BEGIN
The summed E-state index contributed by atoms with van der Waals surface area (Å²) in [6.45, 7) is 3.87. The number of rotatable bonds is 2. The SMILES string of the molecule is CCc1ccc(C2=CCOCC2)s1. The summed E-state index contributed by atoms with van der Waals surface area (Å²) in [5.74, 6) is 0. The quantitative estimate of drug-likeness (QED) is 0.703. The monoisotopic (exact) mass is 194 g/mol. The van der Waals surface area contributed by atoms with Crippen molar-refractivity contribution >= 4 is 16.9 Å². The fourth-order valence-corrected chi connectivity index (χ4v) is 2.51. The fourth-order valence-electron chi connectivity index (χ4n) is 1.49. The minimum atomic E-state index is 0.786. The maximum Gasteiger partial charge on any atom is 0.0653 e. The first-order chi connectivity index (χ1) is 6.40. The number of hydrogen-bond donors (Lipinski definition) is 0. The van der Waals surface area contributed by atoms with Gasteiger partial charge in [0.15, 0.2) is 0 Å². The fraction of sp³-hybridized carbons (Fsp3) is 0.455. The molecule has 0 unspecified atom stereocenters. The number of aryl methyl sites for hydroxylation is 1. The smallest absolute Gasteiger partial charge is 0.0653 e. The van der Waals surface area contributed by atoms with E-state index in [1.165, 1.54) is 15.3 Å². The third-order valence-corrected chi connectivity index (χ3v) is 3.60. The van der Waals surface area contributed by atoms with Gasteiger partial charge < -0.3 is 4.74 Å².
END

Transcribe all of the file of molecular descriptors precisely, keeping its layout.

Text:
The summed E-state index contributed by atoms with van der Waals surface area (Å²) in [6.45, 7) is 3.87. The number of rotatable bonds is 2. The SMILES string of the molecule is CCc1ccc(C2=CCOCC2)s1. The summed E-state index contributed by atoms with van der Waals surface area (Å²) in [5.74, 6) is 0. The quantitative estimate of drug-likeness (QED) is 0.703. The monoisotopic (exact) mass is 194 g/mol. The van der Waals surface area contributed by atoms with Crippen molar-refractivity contribution >= 4 is 16.9 Å². The fourth-order valence-corrected chi connectivity index (χ4v) is 2.51. The fourth-order valence-electron chi connectivity index (χ4n) is 1.49. The minimum atomic E-state index is 0.786. The maximum Gasteiger partial charge on any atom is 0.0653 e. The first-order chi connectivity index (χ1) is 6.40. The number of hydrogen-bond donors (Lipinski definition) is 0. The van der Waals surface area contributed by atoms with Gasteiger partial charge in [0.15, 0.2) is 0 Å². The fraction of sp³-hybridized carbons (Fsp3) is 0.455. The molecule has 0 unspecified atom stereocenters. The number of aryl methyl sites for hydroxylation is 1. The smallest absolute Gasteiger partial charge is 0.0653 e. The van der Waals surface area contributed by atoms with E-state index in [1.165, 1.54) is 15.3 Å². The third-order valence-corrected chi connectivity index (χ3v) is 3.60. The van der Waals surface area contributed by atoms with Gasteiger partial charge < -0.3 is 4.74 Å².